Outside of joining societies, feeding the ducks, or attempting to gain a degree, accommodation is at the heart of the student experience at York. It’s also made unique by the college system, giving each accommodation block its own distinct personality and social life. As we celebrate our 60th year, Alumni Voices takes a look back at accommodation across the decades.
The student bedroom is a particularly special place: it’s where you unwind after a long day, hang out with housemates, and pull many all-nighters for those exams. We dug out as many photos as we could find of student rooms from across the years. Journey through York’s accommodation over the decades and take a look at how times have changed.
In the early beginnings of the university, there were only two colleges which students could elect to stay in: Langwith and Derwent. Both were opened by the Queen in her famous 1965 visit to campus, where it was reported that Her Majesty was impressed by Heslington Hall but ‘did not like the new colleges’.
Rooms were grouped in single-sex with shared common room and dining facilities. Study bedrooms were furnished with ‘plain, heavily textured fabric and hessian and light wood’. In the latter half of the 60s came the additions of Vanbrugh in 1967, and finally Alcuin and Goodricke in 1968.
In the early 1970s the fifth college of the university opened: Wentworth. A prospectus from the time remarks that some of the colleges had been ‘built at a time of financial stringency’, but that the architects had managed to retain ‘many refinements’ such as washbasins in all bedrooms.
Sharing a bedroom was also common for many students. The same prospectus asserts that separations between roommates ‘occur very rarely, though of course they can, if very much demanded, be arranged.’
By the 1980s the colleges at York housed 1,480 undergraduates. In 1982 a single room for three terms of undergraduate study would cost you £435. Each college boasted its own common room, dining hall, bar and library. Langwith college even had one of the only open-air chess boards in Britain.
One former student, Jim, reminisces on his accommodation: “I lived in Wentworth C block in my first year in 1984. My abiding memory is being told early on that it was known as ‘Cell Block’ because of the breeze block construction. On the 2nd day I was there, the tap on the sink in the room sprang a leak and ran hot water continuously into the sink. The same day, a kindly plumber knocked and set about the fixing the tap in prompt and effective manner, which I must say was a huge relief.”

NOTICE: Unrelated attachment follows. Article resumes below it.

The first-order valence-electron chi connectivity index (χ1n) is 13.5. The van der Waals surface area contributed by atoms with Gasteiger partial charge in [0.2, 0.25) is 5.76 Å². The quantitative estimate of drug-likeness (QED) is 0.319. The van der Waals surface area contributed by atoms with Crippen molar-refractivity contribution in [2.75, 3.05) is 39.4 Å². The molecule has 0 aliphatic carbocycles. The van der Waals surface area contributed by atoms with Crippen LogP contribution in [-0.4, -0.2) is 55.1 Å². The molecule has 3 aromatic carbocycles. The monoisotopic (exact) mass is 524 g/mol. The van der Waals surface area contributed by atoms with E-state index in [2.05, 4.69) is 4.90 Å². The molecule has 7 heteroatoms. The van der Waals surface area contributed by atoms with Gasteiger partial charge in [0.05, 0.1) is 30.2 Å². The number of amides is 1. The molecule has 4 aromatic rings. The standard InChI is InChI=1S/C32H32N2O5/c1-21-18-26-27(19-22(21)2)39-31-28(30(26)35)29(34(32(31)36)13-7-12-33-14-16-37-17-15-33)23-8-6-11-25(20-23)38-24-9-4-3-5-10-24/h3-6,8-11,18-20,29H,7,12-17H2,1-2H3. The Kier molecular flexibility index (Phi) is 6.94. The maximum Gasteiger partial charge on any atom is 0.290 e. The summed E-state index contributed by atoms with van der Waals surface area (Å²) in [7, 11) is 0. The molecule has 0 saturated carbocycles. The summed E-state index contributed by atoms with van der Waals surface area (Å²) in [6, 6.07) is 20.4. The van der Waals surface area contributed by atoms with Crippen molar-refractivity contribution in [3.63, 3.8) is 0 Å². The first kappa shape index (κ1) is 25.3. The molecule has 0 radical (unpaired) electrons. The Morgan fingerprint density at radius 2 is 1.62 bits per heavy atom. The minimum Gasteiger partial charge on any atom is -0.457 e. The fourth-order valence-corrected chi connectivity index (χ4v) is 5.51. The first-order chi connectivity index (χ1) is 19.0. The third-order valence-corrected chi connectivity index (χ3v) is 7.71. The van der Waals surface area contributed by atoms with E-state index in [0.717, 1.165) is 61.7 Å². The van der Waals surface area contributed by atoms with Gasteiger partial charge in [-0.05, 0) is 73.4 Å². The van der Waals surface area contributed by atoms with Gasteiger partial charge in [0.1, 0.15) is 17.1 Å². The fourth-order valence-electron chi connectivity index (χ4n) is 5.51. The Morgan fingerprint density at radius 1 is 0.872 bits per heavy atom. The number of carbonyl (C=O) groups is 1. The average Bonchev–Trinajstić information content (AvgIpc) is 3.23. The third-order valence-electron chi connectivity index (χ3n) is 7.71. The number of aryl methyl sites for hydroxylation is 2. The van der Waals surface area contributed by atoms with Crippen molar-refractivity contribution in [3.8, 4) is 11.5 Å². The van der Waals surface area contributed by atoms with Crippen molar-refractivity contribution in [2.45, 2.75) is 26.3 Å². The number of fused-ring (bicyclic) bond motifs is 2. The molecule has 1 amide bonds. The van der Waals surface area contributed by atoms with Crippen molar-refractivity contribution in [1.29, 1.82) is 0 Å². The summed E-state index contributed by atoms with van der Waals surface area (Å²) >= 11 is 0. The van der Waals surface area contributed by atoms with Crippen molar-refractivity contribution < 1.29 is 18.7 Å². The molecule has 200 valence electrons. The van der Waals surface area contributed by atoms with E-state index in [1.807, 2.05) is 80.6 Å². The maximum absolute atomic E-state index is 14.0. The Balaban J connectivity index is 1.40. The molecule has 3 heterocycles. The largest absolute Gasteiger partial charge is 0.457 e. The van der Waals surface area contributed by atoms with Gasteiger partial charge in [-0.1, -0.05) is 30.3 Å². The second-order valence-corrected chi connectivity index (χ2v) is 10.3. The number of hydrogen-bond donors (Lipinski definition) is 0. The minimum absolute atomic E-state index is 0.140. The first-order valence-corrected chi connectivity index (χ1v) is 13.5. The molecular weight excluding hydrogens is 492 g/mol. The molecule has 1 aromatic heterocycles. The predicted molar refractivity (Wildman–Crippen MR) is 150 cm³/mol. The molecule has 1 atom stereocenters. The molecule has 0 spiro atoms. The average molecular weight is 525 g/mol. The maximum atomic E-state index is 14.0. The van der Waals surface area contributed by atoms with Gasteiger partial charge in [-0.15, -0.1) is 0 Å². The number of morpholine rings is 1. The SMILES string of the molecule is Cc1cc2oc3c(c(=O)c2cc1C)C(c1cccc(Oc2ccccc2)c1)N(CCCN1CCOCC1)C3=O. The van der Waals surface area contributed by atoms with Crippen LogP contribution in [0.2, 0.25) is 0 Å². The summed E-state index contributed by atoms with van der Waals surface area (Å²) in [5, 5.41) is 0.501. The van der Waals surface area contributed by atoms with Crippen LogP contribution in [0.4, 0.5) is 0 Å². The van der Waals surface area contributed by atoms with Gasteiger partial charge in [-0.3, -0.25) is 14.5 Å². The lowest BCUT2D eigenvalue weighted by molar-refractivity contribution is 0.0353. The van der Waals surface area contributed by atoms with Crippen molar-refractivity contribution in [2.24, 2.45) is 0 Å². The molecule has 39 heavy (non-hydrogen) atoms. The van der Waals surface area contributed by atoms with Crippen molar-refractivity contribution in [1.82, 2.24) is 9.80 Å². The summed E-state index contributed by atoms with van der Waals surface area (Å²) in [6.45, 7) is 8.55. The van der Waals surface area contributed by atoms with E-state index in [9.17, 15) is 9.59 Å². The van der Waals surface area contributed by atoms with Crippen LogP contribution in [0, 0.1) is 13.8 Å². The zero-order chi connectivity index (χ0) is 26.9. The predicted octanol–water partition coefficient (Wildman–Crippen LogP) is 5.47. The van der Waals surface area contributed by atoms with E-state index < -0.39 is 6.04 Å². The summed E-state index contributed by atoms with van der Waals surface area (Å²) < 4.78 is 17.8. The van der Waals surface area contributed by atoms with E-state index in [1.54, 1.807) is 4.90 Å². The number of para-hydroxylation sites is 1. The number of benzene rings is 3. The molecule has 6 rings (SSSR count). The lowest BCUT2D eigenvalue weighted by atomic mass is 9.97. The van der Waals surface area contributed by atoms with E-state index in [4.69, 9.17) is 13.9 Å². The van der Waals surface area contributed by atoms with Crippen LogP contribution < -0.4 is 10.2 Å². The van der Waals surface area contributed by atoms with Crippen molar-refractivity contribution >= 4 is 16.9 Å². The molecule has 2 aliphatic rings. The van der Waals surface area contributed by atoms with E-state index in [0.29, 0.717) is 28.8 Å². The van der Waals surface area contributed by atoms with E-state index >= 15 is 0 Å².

As the university continued to take in more students, many lived off campus too. Places like Fairfax House, Eden’s Court, Halifax Court (which later became Halifax college in 2002), Garrow House, and Holgate Hall all housed students off campus.
The 90s also saw the opening of James college. Initially intended for postgraduates, the college opened up to undergraduates under the ever growing student population.
As technology evolved so did the needs of students, and it was in the 2000s that wifi was installed across campus. A 2002 prospectus claimed that ‘The University plans to install telephones in all study bedrooms as part of a major programme to improve student accommodation’.
The 2000s also brought plans to build an even bigger campus on what is now known as Campus East. In 2008 construction started and finally, Goodricke college was officially opened by the Duke of York as the first Campus East building in 2010.
In 2012 Langwith college moved to Campus East, followed by the opening of Constantine college in 2014 (after Roman emperor Constantine the Great). In comparison to the older colleges, the newly designed accommodation blocks boasted 3/4 beds and modern furniture. Campus East alumni may remember the painted walls in shades of mustard, orange, teal or purple, and pinboards jam packed with photos of family and friends.
Campus East continues to expand and in 2021 opened the doors to a new college named after diarist Anne Lister (the first to be named after a woman). Finally in 2022, David Kato college opened in honour of human rights defender David Kato. With the university continuing to grow, who’s to say there won’t be more colleges opening in the future.
We hope you’ve enjoyed looking at these photos and taking a trip back through memory lane. Whatever new technology the future brings, we’ll always have a soft spot for Derwent and its 1960s architecture.